According to the American Cancer Society (2009), neutropenia is described as a deficiency of neutrophils. Neutrophils are the largest number of white bloods cells in the body and are crucial to the body’s defense system. Some cancers such as the lymphomas and some leukemia’s directly affect the immune system and causes low blood counts. In other cases the cancer treatment received such as chemotherapy and radiation results in damage to the immune system (American Cancer Society, 2009).
When the immune system is damaged or suppressed it is referred to as immunosupression. When this occurs the white blood cells especially neutrophils are unable to fight off infections and the person is highly susceptible to getting an infection. Infections can be caused by bacteria, viruses, parasites or fungi (American Cancer Society, 2009).
Some studies have suggested that proper hand hygiene by the patient and the nurse along with immunization, antifungal and antibacterial prophylaxis have show to be the most effective methods of infection control. Avoiding contact with persons who are ill with respiratory illnesses has also been suggested (Zitella, Friese, Hauser, Gobel, Woolery, O’Leary and Andrews, 2006).
The Center for Disease Control recommends hand washing as the most important means of spreading infection especially in susceptible populations such as the immunocompromised. It is also important between different patients in high risk units such as between cancer patients and HIV patients (LeTexier, 2000).
Other studies have suggested that barrier nursing is needed for all immunocompromised patients. Some infections are seen mostly in certain disease populations for example Candida infections are found in many HIV patients. However the question of whether neutropenic patients should be housed close to HIV patients needs to be further researched. Rather strict hygiene practices along with prophylactic treatment have been suggested (Lortholary& Dupont, 1997).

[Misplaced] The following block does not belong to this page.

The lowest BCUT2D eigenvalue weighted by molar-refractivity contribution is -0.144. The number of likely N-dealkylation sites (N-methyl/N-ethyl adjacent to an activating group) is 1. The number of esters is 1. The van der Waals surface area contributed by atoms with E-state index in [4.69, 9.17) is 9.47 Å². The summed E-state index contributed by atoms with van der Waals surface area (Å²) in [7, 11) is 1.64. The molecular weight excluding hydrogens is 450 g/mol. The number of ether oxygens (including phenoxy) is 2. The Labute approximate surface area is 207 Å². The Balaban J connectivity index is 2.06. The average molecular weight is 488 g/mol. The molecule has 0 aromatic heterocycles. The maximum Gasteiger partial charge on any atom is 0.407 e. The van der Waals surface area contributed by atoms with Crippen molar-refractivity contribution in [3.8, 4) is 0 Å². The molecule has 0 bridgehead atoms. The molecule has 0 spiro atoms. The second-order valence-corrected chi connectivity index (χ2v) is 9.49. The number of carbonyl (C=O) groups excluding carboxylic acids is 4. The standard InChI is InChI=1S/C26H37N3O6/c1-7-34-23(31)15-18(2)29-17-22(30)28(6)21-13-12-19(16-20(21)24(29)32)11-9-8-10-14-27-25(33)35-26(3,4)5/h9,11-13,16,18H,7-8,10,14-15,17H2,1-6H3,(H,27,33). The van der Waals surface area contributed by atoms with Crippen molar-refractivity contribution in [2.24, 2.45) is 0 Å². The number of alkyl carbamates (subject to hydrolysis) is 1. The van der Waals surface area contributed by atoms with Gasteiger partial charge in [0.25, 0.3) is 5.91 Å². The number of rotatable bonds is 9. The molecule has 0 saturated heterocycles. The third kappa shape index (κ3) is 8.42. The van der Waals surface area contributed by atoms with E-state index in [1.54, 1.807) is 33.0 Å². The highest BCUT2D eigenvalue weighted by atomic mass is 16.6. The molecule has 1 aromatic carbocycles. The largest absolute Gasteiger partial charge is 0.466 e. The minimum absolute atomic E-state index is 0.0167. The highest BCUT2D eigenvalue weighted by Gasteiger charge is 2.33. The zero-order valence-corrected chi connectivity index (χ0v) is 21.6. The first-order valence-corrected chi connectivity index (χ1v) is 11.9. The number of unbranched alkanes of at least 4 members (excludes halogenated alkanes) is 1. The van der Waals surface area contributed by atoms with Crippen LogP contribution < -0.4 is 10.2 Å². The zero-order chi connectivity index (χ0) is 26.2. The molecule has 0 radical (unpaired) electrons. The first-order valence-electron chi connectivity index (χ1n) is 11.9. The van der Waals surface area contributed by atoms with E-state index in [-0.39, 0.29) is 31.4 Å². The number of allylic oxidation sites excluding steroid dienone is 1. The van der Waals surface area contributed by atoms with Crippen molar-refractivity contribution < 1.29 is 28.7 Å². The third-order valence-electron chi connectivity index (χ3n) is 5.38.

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It is suggested that all clinical staff and other health care workers are periodically trained in infection control and there should be consistent evaluation of techniques being used. The nurse is in a unique position to ensure that infection spread is reduced by carrying out and monitoring aseptic practices; ensuring the environment is clean to prevent spread of micro organisms and to protect the patient from ill staff and visitors (Collins, n.d).
Some studies have also indicated that there is little evidence that reverse barrier nursing is effective especially where there is no laminar air flow or HEPA-filtered rooms available. However some studies indicate that the filtered rooms can reduce morbidity and mortality in patients with leukemia (Seshadri& Baumann, 2008).
The use of reverse isolation of any type for patients with solid tumors who are neutropenic is discouraged since there are no studies to prove it is helpful rather it can cause anxiety and confusion for patients, their families, and healthcare workers (Seshadri& Baumann, 2008).
After reviewing the literature the question can be answered that neutropenic patients can be effectively nursed on these wards with the collaboration of all the members or the health care team in carrying out proper hygienic methods.